Archive for October 2011

NaNoWriMo

As every other wannabe writer, I have a whole drawer full of ideas for books, both novels and theological fiction.It has always been my aspiration to put these ideas into action and publish some of them. As every other wannabe writer I have been putting this of for years.

So I have decided this year to take part in NaNoWriMo, an international writing project that is much like a marathon in fiction writing. This means that for the next month (the month of November 2011) I will try to write my first novel. to find the time for this I will not be blogging, I will not be checking Facebook, I will not go on tumblr and I will not keep up with any personal correspondence. It is a bit like going down in a sub for a month or locking yourself in the basement.

I am hoping to hit 1000 words in 2 hours of  writing per day and finish half a novel (approx 30.000 words, a short novel is 60-90.000 words) in this first attempt at NaNoWriMo (The official target is to hit 50.000 words but I think that would cost me my job, my sanity and my family so I will start carefully).

Please cheer me on but don’t be alarmed if it seems as if I have fallen of he face of the earth. I will try to post daily word count updates, on my blogs but I won’t promise I can keep that up as I’ll need every single free second to succeed at this.

Christian Pirates

From Wikipedia:

Piracy is a war-like act committed by non-state actors (private parties not affiliated with any government) against other parties at sea. The term applies especially to acts of robbery and/or criminal violence at sea. People who engage in these acts are called pirates.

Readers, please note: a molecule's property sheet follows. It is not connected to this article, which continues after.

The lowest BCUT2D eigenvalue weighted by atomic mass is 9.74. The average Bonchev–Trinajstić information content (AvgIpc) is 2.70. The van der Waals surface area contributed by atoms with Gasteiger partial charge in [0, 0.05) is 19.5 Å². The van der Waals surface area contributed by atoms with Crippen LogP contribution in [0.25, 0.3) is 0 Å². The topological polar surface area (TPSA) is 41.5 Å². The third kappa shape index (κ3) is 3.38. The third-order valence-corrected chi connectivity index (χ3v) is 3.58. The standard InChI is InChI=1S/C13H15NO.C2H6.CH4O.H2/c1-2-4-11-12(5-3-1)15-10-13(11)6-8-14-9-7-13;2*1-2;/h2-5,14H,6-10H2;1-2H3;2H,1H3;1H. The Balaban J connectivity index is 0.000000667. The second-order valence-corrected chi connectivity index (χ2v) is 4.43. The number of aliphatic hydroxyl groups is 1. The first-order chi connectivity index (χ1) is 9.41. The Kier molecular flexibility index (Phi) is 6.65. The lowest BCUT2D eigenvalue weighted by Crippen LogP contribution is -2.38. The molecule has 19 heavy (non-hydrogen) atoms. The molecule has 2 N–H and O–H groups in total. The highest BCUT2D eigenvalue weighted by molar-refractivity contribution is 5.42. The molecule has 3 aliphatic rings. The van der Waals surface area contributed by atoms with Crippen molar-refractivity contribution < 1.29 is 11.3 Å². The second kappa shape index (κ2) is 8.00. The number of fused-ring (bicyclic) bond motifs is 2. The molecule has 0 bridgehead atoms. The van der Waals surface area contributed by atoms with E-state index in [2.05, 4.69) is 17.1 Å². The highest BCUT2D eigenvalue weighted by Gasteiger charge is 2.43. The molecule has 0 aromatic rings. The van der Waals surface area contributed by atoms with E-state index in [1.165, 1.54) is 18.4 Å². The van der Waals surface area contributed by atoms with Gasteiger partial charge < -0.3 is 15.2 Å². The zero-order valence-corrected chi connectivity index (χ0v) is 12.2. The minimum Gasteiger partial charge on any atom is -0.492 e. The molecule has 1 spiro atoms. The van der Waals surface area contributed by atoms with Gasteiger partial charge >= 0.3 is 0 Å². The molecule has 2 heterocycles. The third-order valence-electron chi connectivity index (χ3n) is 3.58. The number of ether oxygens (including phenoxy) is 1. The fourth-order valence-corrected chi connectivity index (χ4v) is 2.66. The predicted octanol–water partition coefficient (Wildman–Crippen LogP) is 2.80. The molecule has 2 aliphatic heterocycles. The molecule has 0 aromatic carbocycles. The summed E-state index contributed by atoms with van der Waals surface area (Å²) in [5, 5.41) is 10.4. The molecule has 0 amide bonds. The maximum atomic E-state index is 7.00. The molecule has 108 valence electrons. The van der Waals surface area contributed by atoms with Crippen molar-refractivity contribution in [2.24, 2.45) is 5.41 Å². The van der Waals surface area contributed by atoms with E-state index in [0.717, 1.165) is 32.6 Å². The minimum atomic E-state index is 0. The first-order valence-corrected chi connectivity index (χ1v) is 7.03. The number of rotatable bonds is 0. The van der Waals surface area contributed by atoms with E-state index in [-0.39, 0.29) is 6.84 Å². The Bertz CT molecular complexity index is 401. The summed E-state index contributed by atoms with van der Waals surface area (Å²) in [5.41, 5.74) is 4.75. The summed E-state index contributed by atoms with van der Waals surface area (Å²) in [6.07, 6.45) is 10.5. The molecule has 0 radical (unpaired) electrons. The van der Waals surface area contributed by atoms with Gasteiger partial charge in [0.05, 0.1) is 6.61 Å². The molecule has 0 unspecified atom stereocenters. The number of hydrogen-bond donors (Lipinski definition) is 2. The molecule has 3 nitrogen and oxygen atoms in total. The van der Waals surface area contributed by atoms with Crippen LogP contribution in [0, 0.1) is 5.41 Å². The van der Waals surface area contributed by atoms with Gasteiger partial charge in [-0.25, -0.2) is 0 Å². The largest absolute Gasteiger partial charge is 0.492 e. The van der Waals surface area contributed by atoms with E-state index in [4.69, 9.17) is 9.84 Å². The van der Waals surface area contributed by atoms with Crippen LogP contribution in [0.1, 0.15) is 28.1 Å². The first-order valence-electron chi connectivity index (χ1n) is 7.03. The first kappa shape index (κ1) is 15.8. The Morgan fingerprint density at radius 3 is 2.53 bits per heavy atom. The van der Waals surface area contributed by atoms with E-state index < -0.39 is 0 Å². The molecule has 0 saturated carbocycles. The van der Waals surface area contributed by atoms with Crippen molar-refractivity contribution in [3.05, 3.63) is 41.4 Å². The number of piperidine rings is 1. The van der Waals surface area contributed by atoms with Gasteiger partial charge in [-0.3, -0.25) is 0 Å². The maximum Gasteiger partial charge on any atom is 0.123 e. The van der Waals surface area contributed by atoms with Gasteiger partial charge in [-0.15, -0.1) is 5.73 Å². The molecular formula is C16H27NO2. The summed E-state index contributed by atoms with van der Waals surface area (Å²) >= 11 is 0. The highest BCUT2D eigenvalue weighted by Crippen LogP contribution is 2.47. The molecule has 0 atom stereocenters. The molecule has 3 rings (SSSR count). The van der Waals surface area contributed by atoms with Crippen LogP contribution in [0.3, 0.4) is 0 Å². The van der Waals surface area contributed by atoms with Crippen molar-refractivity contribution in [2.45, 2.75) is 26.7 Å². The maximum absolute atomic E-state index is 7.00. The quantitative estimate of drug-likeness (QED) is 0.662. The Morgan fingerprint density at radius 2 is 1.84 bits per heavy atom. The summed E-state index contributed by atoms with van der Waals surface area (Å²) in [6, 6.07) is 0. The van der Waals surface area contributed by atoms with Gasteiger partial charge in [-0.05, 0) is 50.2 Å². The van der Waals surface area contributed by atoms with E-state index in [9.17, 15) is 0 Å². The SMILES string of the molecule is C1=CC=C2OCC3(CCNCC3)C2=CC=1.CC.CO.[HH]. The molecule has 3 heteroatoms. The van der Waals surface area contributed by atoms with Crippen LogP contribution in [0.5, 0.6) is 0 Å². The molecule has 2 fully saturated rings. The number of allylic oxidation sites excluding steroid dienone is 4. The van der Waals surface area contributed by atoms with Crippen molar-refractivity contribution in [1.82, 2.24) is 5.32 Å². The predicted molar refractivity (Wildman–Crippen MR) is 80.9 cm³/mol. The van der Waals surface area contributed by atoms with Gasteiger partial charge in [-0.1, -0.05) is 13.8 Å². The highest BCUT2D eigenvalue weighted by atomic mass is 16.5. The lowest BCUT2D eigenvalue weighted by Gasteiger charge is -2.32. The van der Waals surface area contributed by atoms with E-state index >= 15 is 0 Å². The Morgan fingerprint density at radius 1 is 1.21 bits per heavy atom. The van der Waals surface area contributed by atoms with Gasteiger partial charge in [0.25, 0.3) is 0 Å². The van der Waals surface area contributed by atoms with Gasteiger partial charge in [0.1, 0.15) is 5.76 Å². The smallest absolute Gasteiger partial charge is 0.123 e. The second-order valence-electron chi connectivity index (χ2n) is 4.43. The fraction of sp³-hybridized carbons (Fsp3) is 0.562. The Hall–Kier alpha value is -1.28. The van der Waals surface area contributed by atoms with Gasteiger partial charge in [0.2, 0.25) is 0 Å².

What could this possibly have to do with Christianity?

Christianity today has in many ways been coopted by the institution of the church and therefore needs to be renewed, the renewal will come from within, from independent actors who disentangle themselves from the institution and rebel against it, in doing so they may be committing acts, or affirming thoughts, ideas or doctrines that by the institution consider criminal or rather heretical

Peter Rollins write in his book Insurrection that one can live “an alternate reality in the midst of a present one and yet not be defined by it” as the creation of a “Pirate Island”. In the same way we need to create these pirate islands and commit to the fight against systems that control or oppress this fight must be done by christian violence, wich is, in the words of Peter Rollins:

Christian violence is the public expression of love; it is that work which ruptures systems of abuse, robbing them of their power and efficiency. It is manifest in the formation of insurrectionary groups that live out a radically different mode of social relation, one that challenges the system by offereing an alternative vision of the world.

It is as Paul says not a battle against flesh and blood but an ideological battle of worldview.

A christian pirate assaults the status quo of this world, of the institutional church with subversive acts of love, stories of a different world, poetry that pries open the dark chambers of the heart, music that crack open the secrets of the universe only to reveal an unknowable mystery.

You can sign on now and follow the Captain.

Insurrection

Insurrection: To Believe Is Human, To Doubt Is Divine by Peter Rollins

My rating: 5 of 5 stars

Insurrection: To Believe Is Human, To Doubt Is DivineIf you have been following Peter Rollins four a while you will find nothing new in this latest release, it is simply all those messages, thoughts, parables and stories woven together in a beautiful but very disruptive package. It is an incendiary bomb into established religion, it is a call to let go of belief and structure so that we can truly encounter the divine and live the resurrection life. It is a call to form prophetic Pirate islands within our world and within our established churches where we live the resurrection life as if there was no other option available, not in protest but as a the only natural reality.

If you are a Christian, a theist, an atheist or a/theist you may enjoy this book but I doubt that it will leave you unshaken.

View all my reviews

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